Forum for Science, Industry and Business

Sponsored by:     3M 
Search our Site:

 

Chemists offer new hydrogen purification method

17.02.2009
President Barack Obama's pursuit of energy independence promises to accelerate research and development for alternative energy sources -- solar, wind and geothermal power, biofuels, hydrogen and biomass, to name a few.

For the hydrogen economy, one of the roadblocks to success is the hydrogen itself. Hydrogen needs to be purified before it can be used as fuel for fuel cells, but current methods are not very clean or efficient.

Northwestern University chemist Mercouri G. Kanatzidis, together with postdoctoral research associate Gerasimos S. Armatas, has developed a class of new porous materials, structured like honeycomb, that is very effective at separating hydrogen from complex gas mixtures. The materials exhibit the best selectivity in separating hydrogen from carbon dioxide and methane, to the best of the researchers' knowledge.

The results, which offer a new way to separate gases not available before, will be published online Feb. 15 by the journal Nature Materials. The materials are a new family of germanium-rich chalcogenides.

"A more selective process means fewer cycles to produce pure hydrogen, increasing efficiency," said Kanatzidis, Charles E. and Emma H. Morrison Professor of Chemistry in the Weinberg College of Arts and Sciences and the paper's senior author. "Our materials could be used very effectively as membranes for gas separation. We have demonstrated their superior performance."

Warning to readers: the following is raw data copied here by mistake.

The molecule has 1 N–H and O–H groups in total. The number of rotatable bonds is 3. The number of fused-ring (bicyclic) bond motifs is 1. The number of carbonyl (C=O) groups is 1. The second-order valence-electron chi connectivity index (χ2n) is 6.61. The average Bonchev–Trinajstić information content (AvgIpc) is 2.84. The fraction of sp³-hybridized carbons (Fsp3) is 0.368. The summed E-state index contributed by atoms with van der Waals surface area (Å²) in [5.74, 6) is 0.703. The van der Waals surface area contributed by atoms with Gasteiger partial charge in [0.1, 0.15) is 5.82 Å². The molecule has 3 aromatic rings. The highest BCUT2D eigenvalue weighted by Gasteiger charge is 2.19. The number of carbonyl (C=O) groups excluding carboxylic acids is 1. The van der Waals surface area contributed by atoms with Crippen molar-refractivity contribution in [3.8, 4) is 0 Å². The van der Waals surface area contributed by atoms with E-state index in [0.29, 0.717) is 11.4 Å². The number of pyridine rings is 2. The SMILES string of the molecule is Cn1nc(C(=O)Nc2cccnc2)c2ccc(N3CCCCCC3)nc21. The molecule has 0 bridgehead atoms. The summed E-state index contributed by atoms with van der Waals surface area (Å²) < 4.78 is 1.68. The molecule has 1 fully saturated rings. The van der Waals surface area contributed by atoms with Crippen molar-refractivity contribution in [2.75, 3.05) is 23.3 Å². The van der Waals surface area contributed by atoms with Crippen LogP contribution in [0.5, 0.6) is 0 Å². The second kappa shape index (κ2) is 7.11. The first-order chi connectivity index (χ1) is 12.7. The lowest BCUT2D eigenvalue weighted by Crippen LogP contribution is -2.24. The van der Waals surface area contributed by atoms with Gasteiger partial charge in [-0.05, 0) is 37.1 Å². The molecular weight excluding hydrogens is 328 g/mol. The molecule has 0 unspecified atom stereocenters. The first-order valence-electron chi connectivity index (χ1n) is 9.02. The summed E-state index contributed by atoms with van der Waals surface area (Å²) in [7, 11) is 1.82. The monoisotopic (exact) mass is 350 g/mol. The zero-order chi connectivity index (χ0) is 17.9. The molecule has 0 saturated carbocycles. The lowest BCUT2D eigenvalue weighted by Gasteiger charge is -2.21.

Current methods of producing hydrogen first yield hydrogen combined with carbon dioxide or hydrogen combined with carbon dioxide and methane. The technology currently used for the next step -- removing the hydrogen from such mixtures -- separates the gas molecules based on their size, which is difficult to do.

Kanatzidis and Armatas offer a better solution. Their new materials do not rely on size for separation but instead on polarization -- the interaction of the gas molecules with the walls of the material as the molecules move through the membrane. This is the basis of the new separation method.

Tests of one form of the family of materials -- this one composed of the heavy elements germanium, lead and tellurium -- showed it to be approximately four times more selective at separating hydrogen from carbon dioxide than conventional methods, which are made of lighter elements, such as silicon, oxygen and carbon.

"We are taking advantage of what we call 'soft' atoms, which form the membrane's walls," said Kanatzidis. "These soft-wall atoms like to interact with other soft molecules passing by, slowing them down as they pass through the membrane. Hydrogen, the smallest element, is a 'hard' molecule. It zips right through while softer molecules, like carbon dioxide and methane take more time."

Kanatzidis and Armatas tested their membrane on a complex mixture of four gases. Hydrogen passed through first, followed in order by carbon monoxide, methane and carbon dioxide. As the smallest and hardest molecule, hydrogen interacted the least with the membrane, and carbon dioxide, as the softest molecule of the four, interacted the most.

Another advantage is that the process takes place at what Kanatzidis calls a "convenient temperature range" -- between zero degrees Celsius and room temperature.

Small-molecule diffusion through porous materials is a nanoscopic phenomenon, say the researchers. All the pores in the hexagonal honeycomb structure are ordered and parallel, with each hole approximately two to three nanometers wide. The gas molecules are all at least half a nanometer wide.